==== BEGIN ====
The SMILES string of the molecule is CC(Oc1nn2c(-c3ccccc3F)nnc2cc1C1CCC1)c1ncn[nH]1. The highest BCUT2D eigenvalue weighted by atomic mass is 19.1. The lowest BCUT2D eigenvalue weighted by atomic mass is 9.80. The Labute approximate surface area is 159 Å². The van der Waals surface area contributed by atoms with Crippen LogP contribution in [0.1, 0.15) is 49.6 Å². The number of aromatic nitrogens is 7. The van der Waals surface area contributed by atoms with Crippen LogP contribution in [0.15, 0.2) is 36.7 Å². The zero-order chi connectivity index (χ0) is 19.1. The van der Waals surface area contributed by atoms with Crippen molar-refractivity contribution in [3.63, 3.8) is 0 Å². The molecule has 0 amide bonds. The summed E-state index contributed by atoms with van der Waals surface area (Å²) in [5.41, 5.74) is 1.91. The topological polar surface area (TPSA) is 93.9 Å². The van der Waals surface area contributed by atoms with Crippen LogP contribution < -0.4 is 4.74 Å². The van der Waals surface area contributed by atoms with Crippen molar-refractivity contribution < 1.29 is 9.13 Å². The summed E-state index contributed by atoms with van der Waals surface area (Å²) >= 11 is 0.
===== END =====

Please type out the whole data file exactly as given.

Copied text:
The SMILES string of the molecule is CC(Oc1nn2c(-c3ccccc3F)nnc2cc1C1CCC1)c1ncn[nH]1. The highest BCUT2D eigenvalue weighted by atomic mass is 19.1. The lowest BCUT2D eigenvalue weighted by atomic mass is 9.80. The Labute approximate surface area is 159 Å². The van der Waals surface area contributed by atoms with Crippen LogP contribution in [0.1, 0.15) is 49.6 Å². The number of aromatic nitrogens is 7. The van der Waals surface area contributed by atoms with Crippen LogP contribution in [0.15, 0.2) is 36.7 Å². The zero-order chi connectivity index (χ0) is 19.1. The van der Waals surface area contributed by atoms with Crippen molar-refractivity contribution in [3.63, 3.8) is 0 Å². The molecule has 0 amide bonds. The summed E-state index contributed by atoms with van der Waals surface area (Å²) in [5.41, 5.74) is 1.91. The topological polar surface area (TPSA) is 93.9 Å². The van der Waals surface area contributed by atoms with Crippen LogP contribution < -0.4 is 4.74 Å². The van der Waals surface area contributed by atoms with Crippen molar-refractivity contribution < 1.29 is 9.13 Å². The summed E-state index contributed by atoms with van der Waals surface area (Å²) >= 11 is 0.